After reading the article ‘Preaching on Wax: The Phonograph and the Shaping of Modern African American Religion’ by Martin, and watching his videos ‘Black Spiritual Music’ and ‘Left of Black’, I feel I learned a lot about the black spiritual religious scene throughout history. I felt I wanted to know a bit more about Martin after reading and watching his articles and videos, however, so I found an interesting article about him.
Martin has won a host of awards in regards to his teaching and research, and is very well known in his field.
Martin spoke about the commoditization of spirituals and preachers, and how spirituals originally spread through preachers who travelled around. To gain popularity, preachers would often use celebrities to publicize their works to spread awareness of their sermons. Reverend Gates, writer of ‘Death’s Black Train is Coming’, made his own path in life by not signing to a record company; this allowed him to make money how he chose and with whomever he chose.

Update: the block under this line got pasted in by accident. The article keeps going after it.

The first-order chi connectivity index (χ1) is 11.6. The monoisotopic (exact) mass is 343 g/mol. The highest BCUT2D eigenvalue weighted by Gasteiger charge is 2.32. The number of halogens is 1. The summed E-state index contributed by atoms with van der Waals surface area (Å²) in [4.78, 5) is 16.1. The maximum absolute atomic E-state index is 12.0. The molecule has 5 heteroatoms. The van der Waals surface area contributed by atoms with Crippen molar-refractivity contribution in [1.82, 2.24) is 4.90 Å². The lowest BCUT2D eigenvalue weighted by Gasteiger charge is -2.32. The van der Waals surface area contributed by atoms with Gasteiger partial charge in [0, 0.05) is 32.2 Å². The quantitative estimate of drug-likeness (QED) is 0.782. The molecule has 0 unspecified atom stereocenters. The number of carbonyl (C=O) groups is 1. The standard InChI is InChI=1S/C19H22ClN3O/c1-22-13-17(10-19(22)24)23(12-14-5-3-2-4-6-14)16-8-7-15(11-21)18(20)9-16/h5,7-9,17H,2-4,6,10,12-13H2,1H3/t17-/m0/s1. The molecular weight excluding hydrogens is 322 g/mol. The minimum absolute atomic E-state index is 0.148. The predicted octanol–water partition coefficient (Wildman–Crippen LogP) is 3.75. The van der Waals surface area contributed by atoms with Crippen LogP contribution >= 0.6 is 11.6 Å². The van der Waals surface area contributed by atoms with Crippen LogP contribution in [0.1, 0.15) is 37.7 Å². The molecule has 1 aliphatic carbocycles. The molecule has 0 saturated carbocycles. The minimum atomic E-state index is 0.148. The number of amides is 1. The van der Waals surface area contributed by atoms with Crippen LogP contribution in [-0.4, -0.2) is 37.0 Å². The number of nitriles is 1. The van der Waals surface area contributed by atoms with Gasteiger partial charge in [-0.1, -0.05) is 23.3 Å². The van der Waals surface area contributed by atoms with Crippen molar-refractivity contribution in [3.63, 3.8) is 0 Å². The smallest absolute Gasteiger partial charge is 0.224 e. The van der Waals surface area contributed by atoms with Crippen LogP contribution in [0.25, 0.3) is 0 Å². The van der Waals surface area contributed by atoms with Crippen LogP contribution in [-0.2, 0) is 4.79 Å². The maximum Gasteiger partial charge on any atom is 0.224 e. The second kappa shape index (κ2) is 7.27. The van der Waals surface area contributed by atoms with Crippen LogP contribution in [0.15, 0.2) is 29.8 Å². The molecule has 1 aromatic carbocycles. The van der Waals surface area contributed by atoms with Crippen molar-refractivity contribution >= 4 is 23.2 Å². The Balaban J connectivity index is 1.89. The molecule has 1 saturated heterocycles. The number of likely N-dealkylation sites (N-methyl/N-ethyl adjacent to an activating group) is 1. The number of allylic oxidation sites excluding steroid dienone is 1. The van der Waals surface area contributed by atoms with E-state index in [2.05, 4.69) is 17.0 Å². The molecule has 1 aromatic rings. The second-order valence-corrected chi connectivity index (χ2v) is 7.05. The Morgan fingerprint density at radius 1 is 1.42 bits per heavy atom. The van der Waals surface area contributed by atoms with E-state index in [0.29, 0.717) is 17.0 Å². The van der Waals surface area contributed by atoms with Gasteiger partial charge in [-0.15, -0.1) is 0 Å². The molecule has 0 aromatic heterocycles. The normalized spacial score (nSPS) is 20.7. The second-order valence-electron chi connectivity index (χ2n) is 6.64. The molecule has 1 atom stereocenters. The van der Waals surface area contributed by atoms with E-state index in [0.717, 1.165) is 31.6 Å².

In terms of how these spirituals came to be, many of them were created as songs of hope or work songs. This knowledge leads me to wonder, what type of song is “Death’s Black Train is Coming’? Is it a song to help people not be afraid of death or a song that threatens death or hell on those who do not believe in G-d? Maybe it is a little of both. Either way, it seems like it is different than other sermons of the time. I do not know much about sermons in general, however Martin mentioned in his article that many sermons initially introduce a problem, then says that it will be alright, thus encouraging crowds to celebrate, leading me to believe that ‘Death’s Black Train is Coming’ is an unusual sermon for its time.